Usually, parents of children with autism are advised to only introduce them to one language in the developing years. However, research has now proven that bilingualism, in fact, provides a natural therapy to autistic children when it comes to improving their communication and social skills.
The study on the topic was jointly conducted by researchers at the University of Geneva (UNIGE) in Switzerland, University of Thessaly in Greece, and University of Cambridge in Great Britain. Its findings were recently published in the journal Autism Research. The conclusion they draw is that being bilingual can help ease the difficulty that children with autism face in understanding other people.
The research consisted of 103 autistic children aged between 6 and 15, of whom 43 were bilingual. They were then grouped based on age, gender, and severity of the condition. All participants then went through a series of tests to assess their linguistic abilities and ability to understand and interpret what was communicated to them.
“On tasks relating to theory of mind, i.e., their ability to understand another person’s behaviour by putting themselves in their place, the bilingual children gave 76% correct answers, compared with 57% for the monolingual children,” informed co-author of the study Eleni Peristeri, researcher at the Faculty of Medicine of the University of Thessaly.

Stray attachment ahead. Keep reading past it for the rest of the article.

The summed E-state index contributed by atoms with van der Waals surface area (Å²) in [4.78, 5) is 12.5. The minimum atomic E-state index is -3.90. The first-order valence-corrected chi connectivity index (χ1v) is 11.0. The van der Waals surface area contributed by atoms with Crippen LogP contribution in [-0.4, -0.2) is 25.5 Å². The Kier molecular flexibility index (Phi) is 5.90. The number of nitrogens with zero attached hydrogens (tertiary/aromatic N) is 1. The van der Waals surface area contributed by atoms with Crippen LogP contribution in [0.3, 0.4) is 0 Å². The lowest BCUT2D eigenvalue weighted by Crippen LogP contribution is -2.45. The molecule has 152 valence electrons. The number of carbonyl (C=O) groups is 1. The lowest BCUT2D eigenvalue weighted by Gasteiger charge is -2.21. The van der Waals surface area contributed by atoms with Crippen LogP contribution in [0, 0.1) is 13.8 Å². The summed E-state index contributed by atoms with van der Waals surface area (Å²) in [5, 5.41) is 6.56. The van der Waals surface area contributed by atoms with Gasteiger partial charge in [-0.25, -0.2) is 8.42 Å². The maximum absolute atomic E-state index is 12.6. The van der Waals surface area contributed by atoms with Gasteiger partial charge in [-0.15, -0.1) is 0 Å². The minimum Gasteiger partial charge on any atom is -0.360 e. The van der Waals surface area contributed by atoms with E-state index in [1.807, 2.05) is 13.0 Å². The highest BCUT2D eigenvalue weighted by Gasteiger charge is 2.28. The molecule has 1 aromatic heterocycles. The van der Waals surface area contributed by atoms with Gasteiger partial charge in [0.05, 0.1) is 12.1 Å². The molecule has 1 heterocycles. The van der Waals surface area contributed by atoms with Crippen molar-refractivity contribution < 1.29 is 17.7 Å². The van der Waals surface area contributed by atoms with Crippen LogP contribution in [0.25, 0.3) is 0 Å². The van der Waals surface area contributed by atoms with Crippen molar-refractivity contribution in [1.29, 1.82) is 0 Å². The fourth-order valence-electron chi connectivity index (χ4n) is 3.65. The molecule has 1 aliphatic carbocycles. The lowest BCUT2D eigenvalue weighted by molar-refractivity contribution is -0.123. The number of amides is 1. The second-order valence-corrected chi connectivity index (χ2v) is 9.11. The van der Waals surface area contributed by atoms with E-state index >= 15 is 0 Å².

“Bilingual families tend to give up the use of one of the two languages, so as not to exacerbate the learning process. However, it is now clear that far from putting autistic children in difficulty bilingualism can, on the contrary, help these children to overcome several aspects of their disorder, serving as a kind of natural therapy,” concluded lead researcher Stéphanie Durrleman from the Department of Linguistics at the UNIGE Faculty of Arts.